Jeanne Esterhuizen: Absolutely. We just received an award for the Best Motor Body Repairer 2011 from Mercedes-Benz South Africa. The success of that is, once again, thanks to the skills that have been developed. When I started working for myself, I was heavily involved in the motor body repair sector and I went from panel repair shop to panel repair shop looking at systems, processes and people. At some point in your life you have to realise that you have a set skill, you see and understand the shortcomings and you identify a gap in the market. My husband is also a qualified spray painter, very good and very well known and so people started to bug us to fix their vehicles. My husband was a sales manager for a paint company at the time so we started a business and it just grew. We started with four people – currently there are about 75 to 80, so clearly we have expanded. It’s just a joy when you know what you’re doing. Still, it’s a very challenging environment because you have to deal with insurers and motor body repairers and sometimes the two don’t gel together very nicely. But at the end of the day, I love it because it’s very dynamic and always changing and I love cars and motorbikes. We also work with new technology on a daily basis, which I enjoy.
Automobil: You are only the second woman to receive this award in 25 years. How significant is this fact to you?
Jeanne Esterhuizen: It is incredibly significant to me. When it was read out yesterday, it was quite amazing. We have a history of male domination within the retail motor industry. In the motor industry bargaining council there has never been a woman president in its history. It has been extremely rewarding for me because I think we, as women, bring a different flavour into any organisation. It’s overwhelming to think there have been only two women in 25 years to receive the award.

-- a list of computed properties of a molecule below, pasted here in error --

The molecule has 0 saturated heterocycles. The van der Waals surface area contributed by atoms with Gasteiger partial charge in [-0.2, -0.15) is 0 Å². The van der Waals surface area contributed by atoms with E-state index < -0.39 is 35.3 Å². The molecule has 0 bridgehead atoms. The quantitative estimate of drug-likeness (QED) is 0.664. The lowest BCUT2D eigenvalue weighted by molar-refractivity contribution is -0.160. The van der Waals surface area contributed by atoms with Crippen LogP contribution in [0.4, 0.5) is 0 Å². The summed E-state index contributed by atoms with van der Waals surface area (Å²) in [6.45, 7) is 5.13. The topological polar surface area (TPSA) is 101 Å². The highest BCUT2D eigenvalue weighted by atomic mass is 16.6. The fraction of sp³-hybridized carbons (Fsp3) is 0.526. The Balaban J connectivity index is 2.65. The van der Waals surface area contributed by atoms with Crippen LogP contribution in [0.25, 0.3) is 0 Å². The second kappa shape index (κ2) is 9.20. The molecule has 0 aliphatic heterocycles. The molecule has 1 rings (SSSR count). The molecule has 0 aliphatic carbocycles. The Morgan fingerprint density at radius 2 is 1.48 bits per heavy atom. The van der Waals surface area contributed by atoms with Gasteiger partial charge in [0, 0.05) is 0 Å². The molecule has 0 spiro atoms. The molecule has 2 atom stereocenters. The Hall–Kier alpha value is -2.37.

Automobil: What do you think are the requirements needed to achieve such an award?
Jeanne Esterhuizen: I believe you have to understand what you’re doing and understand your own shortcomings. You have to understand what it is that your members need. In other words, the art of listening comes first. This is necessary for your own development. And then you have to drive it.
Automobil: What motivates you to perform at such a high level?
Jeanne Esterhuizen: I’m a patriot. I love South Africa. I believe we have tremendous potential. I believe we will achieve more than any other country in the world because we have a massive number of individuals who are absolutely committed to bringing about a difference in the lives of others. We have achieved much over the past 17 years and, going forward, I believe this will continue. That is what motivates me – I love the country and I see its potential. Every bit of effort will bring about a positive change, which is ultimately the goal.
Automobil: How did you get involved with the RMI and the other associations you represent?
Jeanne Esterhuizen: I’m a businessperson and have been involved in business for many, many years. When you operate a business you find there is legislation that can become irritating. I couldn’t understand, on the skills development side, why there was so much bureaucracy. So I looked for an avenue and a voice to express what I felt as a businessperson – this led me to the RMI. But one of the first organisations I became involved with was MIBCO, which appealed to me because it offered a wonderful platform to engage in social dialogue. I liked the fact that we could discuss the issues affecting both labour and employers. I realised what we needed was a collective view, a collective vision in order to take business and organisations forward in South Africa. My involvement with merSETA was noticed at a regional level and so I was invited to get involved at a national level.
Automobil: When you are not working, what do you do to relax?
Jeanne Esterhuizen: I ride motorbikes. When I met my husband he was a big fan of motorbikes. When our son was born it evolved into kiddi-Cross and motorcross and off-road biking. When he went to university my husband and I went back to road bikes. I find it’s good to have that release when you are pressurised, constantly, and you don’t have much leisure time. We don’t get much free time so when we do, we make the most of it.